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Franzisko-josephinische Ära#

Franz Josef, Reign of, the era encompassing the rule of Emperor Franz Josef I (1848-1916). Due to the length of Franz Joseph's rule and the many changes that took place during that time, the era is divided into several periods: 1) Neoabsolutism 1848-1860, 2) Transitional period 1860-1867, 3) liberal age 1867-1879, 4) "Period of Emerging Nationalities" 1879-1893, 5) Age of intense struggles for nationality and for democracy 1893-1914, 6) World War I and the end of the Monarchy.


1) The first period was characterised by the subjugation of Hungary and Lombardy, the maintaining of leadership in the Deutscher Bund as well as the dissolution of the Parliament elected in 1848. As a result of the New Year's Eve Patent (Silvesterpatent) of 1851, absolutism was restored; however the state had gone through considerable changes due to the abolition of the feudal social structures; municipalities, the administration of political districts and federal courts had been set up. The Industrial Revolution began, in Vienna the building of the Ringstrasse avenue was made possible. Diplomatic defeats in the Crimean War in 1853-1856 and military losses in Italy in 1859 (loss of Lombardy, agreement to the unification of Italy) ended this period.


2) After 1860 Austria unsuccessfully endeavoured to install a constitutional monarchy with Hungary. The lost war against Prussia and Italy in 1866 forced Austria to withdraw from the Deutscher Bund and to relinquish Venetia and resulted in the Compromise, or "Ausgleich", with Hungary in 1867.


3) The dual Austro-Hungarian Monarchy formed a single-monarch confederacy in 1867. Three Imperial Ministries (the ministries of Foreign Affairs, War and Finance) were responsible for the areas concerning both Austria and Hungary, 60 deputies from each Parliament were elected to decide on matters of common interest and assign quotas. Each half of the Empire had its own constitution, a bicameral Parliament, a government (including its own ministers of finance and war) and separate administrative structures until 1879. The western half of the empire ("Cisleithania", official name: "the kingdoms and lands represented in the Reichsrat (Imperial Diet)") had liberal governments which abolished the Concordat of 1855, introduced the Imperial Primary School Law of 1869, a new Code of Criminal Procedure in 1872 and installed a new administrative court in 1875. The period was characterised by rapid economic growth (the building of the railway system, founding of numerous industrial firms), which was halted by a recession in 1873. The concerns of the German-speaking ruling class in regard to the preservation of their lifestyle dominated domestic policy, foreign policy was dominated by the occupation of Bosnia and Hercegovina in 1878 as well as the alliance with the German Empire in 1879. Austria was making the transition to a modern state with a industrial bourgeois society against the backdrop of liberalism.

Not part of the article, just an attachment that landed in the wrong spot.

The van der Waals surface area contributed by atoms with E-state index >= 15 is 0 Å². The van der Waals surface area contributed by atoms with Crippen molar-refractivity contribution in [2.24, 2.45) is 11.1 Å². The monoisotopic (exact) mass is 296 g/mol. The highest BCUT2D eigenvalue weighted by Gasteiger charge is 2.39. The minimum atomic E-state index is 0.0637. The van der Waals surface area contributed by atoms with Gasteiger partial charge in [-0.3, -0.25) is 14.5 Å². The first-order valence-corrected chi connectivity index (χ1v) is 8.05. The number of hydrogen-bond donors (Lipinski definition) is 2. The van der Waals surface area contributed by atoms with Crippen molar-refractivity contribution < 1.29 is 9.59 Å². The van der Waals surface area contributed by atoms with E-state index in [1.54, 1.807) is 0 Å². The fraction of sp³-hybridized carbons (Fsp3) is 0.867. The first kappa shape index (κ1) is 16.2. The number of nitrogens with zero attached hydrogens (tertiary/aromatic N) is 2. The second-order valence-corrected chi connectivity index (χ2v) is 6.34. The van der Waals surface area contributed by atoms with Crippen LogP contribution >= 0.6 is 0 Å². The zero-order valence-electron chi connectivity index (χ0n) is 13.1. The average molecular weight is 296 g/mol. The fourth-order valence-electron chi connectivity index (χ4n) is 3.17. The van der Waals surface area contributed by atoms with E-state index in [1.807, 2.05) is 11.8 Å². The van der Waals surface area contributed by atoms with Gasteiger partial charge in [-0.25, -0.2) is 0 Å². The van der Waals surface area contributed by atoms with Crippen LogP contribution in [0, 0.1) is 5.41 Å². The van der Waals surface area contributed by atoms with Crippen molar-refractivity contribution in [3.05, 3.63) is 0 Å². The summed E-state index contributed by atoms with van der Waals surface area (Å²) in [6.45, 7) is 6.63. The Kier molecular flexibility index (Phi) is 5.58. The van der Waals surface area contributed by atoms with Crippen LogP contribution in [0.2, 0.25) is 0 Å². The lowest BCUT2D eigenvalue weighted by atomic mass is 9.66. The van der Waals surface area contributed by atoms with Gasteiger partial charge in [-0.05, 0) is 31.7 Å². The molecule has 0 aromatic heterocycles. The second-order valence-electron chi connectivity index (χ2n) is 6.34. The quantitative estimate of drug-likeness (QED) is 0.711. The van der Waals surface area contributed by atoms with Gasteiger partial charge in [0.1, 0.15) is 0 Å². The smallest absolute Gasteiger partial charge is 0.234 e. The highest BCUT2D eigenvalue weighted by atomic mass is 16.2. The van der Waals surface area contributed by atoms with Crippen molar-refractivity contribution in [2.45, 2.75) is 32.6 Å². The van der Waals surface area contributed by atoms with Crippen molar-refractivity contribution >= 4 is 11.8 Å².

4) This was followed by the Taaffe era, marked by the return of the Czechs to the Reichsrat (Imperial Diet), the rise of German nationalistic tendencies, the attainment of political power by a larger population base (five-guilder-men) and the political organisation of the lower classes (workers, farmers, lower middle-class).


5) In 1893 the transition to mass democracy began (the common man began to participate in politics) with stark national and social contrasts. Steps within this development were voting reforms implemented in 1897 and 1907, which helped the Social Democrats to become a significant political factor in the state and was to aid the effort to transform Austria into a federalist state. This period also saw enormous progress in transportation (expansion of the railway network), industry (in particular in Lower Austria, Bohemia, Moravia), technology (telegraph, telephone, gas, electricity, automobile) and in construction in Vienna and almost all the other cities in the provinces. The Austrian school system was expanded; music, literature, art and journalism reached cultural heights.


6) The last years of Franz Josef's reign were dominated by World War I.

Literature#

Das Zeitalter Kaiser Franz Josephs, exhibition catalogue, Grafenegg 1984 and 1987; Die Habsburgermonarchie 1848-1918, ed. by the Academy of Sciences, 1973ff. (until 1989, 8 vols.).